Date

October 2005

Document Type

Book Chapter

Medical Subject Headings

Libraries, Medical; Library buildings; Team librarianship; Teams in the workplace; Project management

Disciplines

Library and Information Science

Abstract

Setting/Resources: The Lamar Soutter Library is a mid-size academic health science library. The Library occupies 41,000 square feet within the Medical School and employs 41 full time employees. The budget for the renovation was $1.5 million.

Objective: The goal of the renovation was to improve the functionality of user service points, the overall comfort and general appearance of the Library, and update staff and public areas to incorporate current advances in technology. The Library has been using a team based approach to operational problem solving since 1998 and wished to include faculty, students, administration and library staff in the renovation project using this team structure.

Methods: In 1998, the first Facilities Team was formed to look at the condition of the Library and recommend both short term and long term improvements. From there, four other teams were created with charges ranging from studying building options to following-up with problems after the renovation was completed. Membership on teams came from across all Library departments and from a variety of University departments.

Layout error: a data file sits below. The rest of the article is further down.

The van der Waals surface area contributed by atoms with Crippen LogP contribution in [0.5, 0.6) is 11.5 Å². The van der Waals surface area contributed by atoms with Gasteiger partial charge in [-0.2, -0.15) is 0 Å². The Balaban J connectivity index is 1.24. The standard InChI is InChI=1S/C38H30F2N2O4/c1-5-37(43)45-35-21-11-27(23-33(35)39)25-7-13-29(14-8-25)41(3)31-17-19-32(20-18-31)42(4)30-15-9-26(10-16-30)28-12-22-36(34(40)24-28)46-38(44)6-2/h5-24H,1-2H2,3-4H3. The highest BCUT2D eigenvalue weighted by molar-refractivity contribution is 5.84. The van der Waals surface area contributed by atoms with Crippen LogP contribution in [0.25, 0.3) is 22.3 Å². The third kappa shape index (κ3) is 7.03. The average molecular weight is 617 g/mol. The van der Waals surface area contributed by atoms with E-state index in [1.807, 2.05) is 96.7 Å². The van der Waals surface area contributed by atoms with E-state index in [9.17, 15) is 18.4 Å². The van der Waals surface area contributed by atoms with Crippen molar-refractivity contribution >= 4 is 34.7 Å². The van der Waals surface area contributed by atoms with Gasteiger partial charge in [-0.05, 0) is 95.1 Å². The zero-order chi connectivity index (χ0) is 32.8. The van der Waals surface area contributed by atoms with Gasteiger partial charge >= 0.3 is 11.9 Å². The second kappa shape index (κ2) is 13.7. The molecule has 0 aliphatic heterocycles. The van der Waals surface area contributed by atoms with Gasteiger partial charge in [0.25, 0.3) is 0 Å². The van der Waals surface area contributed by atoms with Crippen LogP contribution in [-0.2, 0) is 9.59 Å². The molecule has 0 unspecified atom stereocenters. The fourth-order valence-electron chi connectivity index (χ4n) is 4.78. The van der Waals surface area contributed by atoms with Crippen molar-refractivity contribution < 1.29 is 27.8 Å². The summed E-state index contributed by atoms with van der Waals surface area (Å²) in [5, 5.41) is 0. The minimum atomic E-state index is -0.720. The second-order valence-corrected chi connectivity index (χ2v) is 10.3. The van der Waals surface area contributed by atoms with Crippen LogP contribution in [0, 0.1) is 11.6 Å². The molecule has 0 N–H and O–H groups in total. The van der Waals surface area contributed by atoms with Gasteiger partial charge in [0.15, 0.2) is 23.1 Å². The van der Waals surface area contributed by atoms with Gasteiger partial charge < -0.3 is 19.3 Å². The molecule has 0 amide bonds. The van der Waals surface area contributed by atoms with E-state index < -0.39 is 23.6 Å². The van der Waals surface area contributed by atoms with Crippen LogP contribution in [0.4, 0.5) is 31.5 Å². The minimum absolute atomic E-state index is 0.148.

Results: The renovation project was completed in the Spring of 2003 and successfully improved the Library’s physical space by offering more seating options, better lighting and increased accessibility to the Library’s resources. Staff work areas were also enhanced by becoming more centralized by department and by creating a more open work environment that is conducive to collaboration.

Conclusion: The renovation was successful because the team based approach to its management made faculty, staff and students feel like they were included in the decision making process throughout the project, and gave them a sense of ownership and pride for the “new” Library. Decisions made in the team structure created staff buy-in, so that when it came time to implement renovation changes, staff supported the changes. Involving staff and users proved to be invaluable in completing a project that truly met the needs of the Library’s users.

Source

Published as Chapter 8 in: Planning, Renovating, Expanding, and Constructing Library Facilities in Hospitals, Academic Medical Centers, and Health Organizations, edited by Elizabeth Connor, Haworth Press, 2005, ISBN 0-7890-2540-X or 0-7890-2541-8.

Keywords

Library renovation

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